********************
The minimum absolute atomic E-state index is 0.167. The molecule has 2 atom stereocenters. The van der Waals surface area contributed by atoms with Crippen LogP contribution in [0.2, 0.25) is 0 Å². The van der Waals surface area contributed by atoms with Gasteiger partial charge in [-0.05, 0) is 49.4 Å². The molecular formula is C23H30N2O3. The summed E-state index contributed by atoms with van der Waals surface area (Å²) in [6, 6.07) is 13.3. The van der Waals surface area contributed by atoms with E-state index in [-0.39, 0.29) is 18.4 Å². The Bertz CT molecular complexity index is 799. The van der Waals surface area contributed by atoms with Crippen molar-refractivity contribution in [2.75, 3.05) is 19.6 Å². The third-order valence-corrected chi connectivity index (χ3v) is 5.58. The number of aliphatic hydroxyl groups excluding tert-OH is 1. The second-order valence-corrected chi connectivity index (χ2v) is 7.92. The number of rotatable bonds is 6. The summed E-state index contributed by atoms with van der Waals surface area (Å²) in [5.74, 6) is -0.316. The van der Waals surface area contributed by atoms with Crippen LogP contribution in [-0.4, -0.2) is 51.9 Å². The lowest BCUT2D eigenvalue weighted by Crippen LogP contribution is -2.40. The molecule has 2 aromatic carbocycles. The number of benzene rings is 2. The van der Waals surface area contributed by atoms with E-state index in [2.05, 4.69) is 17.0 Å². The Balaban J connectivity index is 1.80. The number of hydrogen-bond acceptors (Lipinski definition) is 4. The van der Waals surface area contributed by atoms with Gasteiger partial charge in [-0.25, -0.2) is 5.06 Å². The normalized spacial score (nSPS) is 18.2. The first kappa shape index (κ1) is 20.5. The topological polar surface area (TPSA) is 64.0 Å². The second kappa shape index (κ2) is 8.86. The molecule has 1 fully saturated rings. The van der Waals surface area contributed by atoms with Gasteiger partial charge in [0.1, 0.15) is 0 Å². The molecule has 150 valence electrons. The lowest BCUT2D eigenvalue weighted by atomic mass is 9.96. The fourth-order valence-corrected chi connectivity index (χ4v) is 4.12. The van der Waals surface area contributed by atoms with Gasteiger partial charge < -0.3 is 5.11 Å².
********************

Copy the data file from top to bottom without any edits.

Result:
The minimum absolute atomic E-state index is 0.167. The molecule has 2 atom stereocenters. The van der Waals surface area contributed by atoms with Crippen LogP contribution in [0.2, 0.25) is 0 Å². The van der Waals surface area contributed by atoms with Gasteiger partial charge in [-0.05, 0) is 49.4 Å². The molecular formula is C23H30N2O3. The summed E-state index contributed by atoms with van der Waals surface area (Å²) in [6, 6.07) is 13.3. The van der Waals surface area contributed by atoms with E-state index in [-0.39, 0.29) is 18.4 Å². The Bertz CT molecular complexity index is 799. The van der Waals surface area contributed by atoms with Crippen molar-refractivity contribution in [2.75, 3.05) is 19.6 Å². The third-order valence-corrected chi connectivity index (χ3v) is 5.58. The number of aliphatic hydroxyl groups excluding tert-OH is 1. The second-order valence-corrected chi connectivity index (χ2v) is 7.92. The number of rotatable bonds is 6. The summed E-state index contributed by atoms with van der Waals surface area (Å²) in [5.74, 6) is -0.316. The van der Waals surface area contributed by atoms with Crippen LogP contribution in [-0.4, -0.2) is 51.9 Å². The lowest BCUT2D eigenvalue weighted by Crippen LogP contribution is -2.40. The molecule has 2 aromatic carbocycles. The number of benzene rings is 2. The van der Waals surface area contributed by atoms with E-state index in [2.05, 4.69) is 17.0 Å². The Balaban J connectivity index is 1.80. The number of hydrogen-bond acceptors (Lipinski definition) is 4. The van der Waals surface area contributed by atoms with Gasteiger partial charge in [-0.25, -0.2) is 5.06 Å². The normalized spacial score (nSPS) is 18.2. The first kappa shape index (κ1) is 20.5. The topological polar surface area (TPSA) is 64.0 Å². The second kappa shape index (κ2) is 8.86. The molecule has 1 fully saturated rings. The van der Waals surface area contributed by atoms with Gasteiger partial charge in [0.1, 0.15) is 0 Å². The molecule has 150 valence electrons. The lowest BCUT2D eigenvalue weighted by atomic mass is 9.96. The fourth-order valence-corrected chi connectivity index (χ4v) is 4.12. The van der Waals surface area contributed by atoms with Gasteiger partial charge < -0.3 is 5.11 Å².